COPENHAGEN (Reuters) - Denmark’s centre-left prime minister, accused by her left-wing parliamentary backers of veering too far to the right, said on Friday the country had got through the worst of its economic crisis and should persevere with unpopular reforms.
Elected in 2011 promising to pull Denmark out of an economic slump, Helle Thorning-Schmidt is deeply unpopular half way through her term, opinion polls show, although analysts do not expect her minority government to fall.
“I think we have found the right formula, not to be popular because we have not actually reached that yet, but to do the right thing for the country,” the Nordic nation’s first woman prime minister told Reuters in an interview.
Denmark, an EU member but euro outsider, has been in recession three times since 2008. The government has downgraded its forecast for economic growth this year four times and now expects the economy to grow by a modest 0.2 percent after a 0.5 percent contraction in 2012.
But consumer confidence is showing early signs of picking up, the housing market is improving and last month’s statistics showed faster growth in the second quarter than preliminary figures had indicated.
“We are definitely over the worst,” the 46-year-old prime minister said in her office. “We are seeing good figures but we are very cautious not to say that we have exited the crisis.”
She said European governments should focus on balancing their budgets and fostering growth, saying it was wrong to blame the European Union, which has advocated austerity measures, for their economic problems, or expect it to fix national problems.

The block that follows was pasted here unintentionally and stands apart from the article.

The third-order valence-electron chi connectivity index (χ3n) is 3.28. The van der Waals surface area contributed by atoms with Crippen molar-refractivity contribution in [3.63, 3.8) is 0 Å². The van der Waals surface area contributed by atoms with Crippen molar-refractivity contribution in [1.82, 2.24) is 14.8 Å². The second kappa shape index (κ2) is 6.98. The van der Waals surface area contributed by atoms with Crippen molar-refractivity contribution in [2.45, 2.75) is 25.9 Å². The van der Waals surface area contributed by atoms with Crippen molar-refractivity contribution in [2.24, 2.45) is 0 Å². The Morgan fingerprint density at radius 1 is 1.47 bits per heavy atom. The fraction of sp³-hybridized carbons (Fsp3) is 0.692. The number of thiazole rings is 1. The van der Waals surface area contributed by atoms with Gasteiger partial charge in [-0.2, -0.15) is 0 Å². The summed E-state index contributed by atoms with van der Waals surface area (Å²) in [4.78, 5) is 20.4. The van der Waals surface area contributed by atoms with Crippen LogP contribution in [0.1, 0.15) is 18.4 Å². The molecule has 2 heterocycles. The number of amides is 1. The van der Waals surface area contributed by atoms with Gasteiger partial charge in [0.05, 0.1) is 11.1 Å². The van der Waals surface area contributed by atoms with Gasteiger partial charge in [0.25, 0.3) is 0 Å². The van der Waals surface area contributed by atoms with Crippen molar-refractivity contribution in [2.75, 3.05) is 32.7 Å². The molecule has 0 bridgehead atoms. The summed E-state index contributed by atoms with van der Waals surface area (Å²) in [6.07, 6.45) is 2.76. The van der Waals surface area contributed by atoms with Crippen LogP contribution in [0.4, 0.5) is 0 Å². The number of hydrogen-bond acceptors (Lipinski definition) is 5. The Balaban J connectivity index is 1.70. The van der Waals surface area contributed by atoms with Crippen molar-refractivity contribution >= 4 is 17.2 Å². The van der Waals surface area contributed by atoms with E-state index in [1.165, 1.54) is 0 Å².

“We have to stay on track, and I think one thing that is very important is, it was never reasonable to blame Europe for the crisis,”
Denmark has struggled to boost consumer confidence since a property bubble burst in 2007, leaving many people wary of spending. The global financial crisis has also dampened exports, another main driver of the economy.
“We are very cautious to talk about whether we have turned the corner or not ... but we are definitely seeing a mood change in the economy, a mood change in terms of the housing market, consumer confidence and also in terms of our growth figures,” Thorning-Schmidt said.
Denmark’s public finances and unemployment rate of 6.6 percent put in better shape than many European peers. Its currency, unofficially pegged to the euro, has gained a “safe heaven” reputation during the crisis.
Thorning-Schmidt’s three party centre-left minority government has increasingly reluctant backing from the left wing Red Green Alliance.
While the alliance is not expected to withdraw its support for fear of giving power to Conservatives, it regularly accuses her of going too far with free market reforms, including scrapping an early retirement scheme and giving tax cuts to high-earners while trimming Denmark’s generous welfare system.
“If we want to have a welfare state where people pay as much tax as they do in Denmark, we also need to make sure that our welfare state is delivering,” Thorning-Schmidt said.
A strong advocate of the European Union and former European parliament member, she said she had not given up on Denmark joining the euro, even though support for the common currency is at a record low due to the euro zone’s debt crisis.
Danes voted against adopting the euro in 2000 and successive governments have since postponed putting the question again.
“There is no point having a referendum at this stage because there are still so many discussions about where the euro is going - will there be treaty changes, what is happening to the banking union, all these things,” Thorning-Schmidt said.
“But if you are asking if we have given up on ever becoming a member then the answer is ‘No, we have not’.”
Editing by Paul Taylor and Philippa Fletcher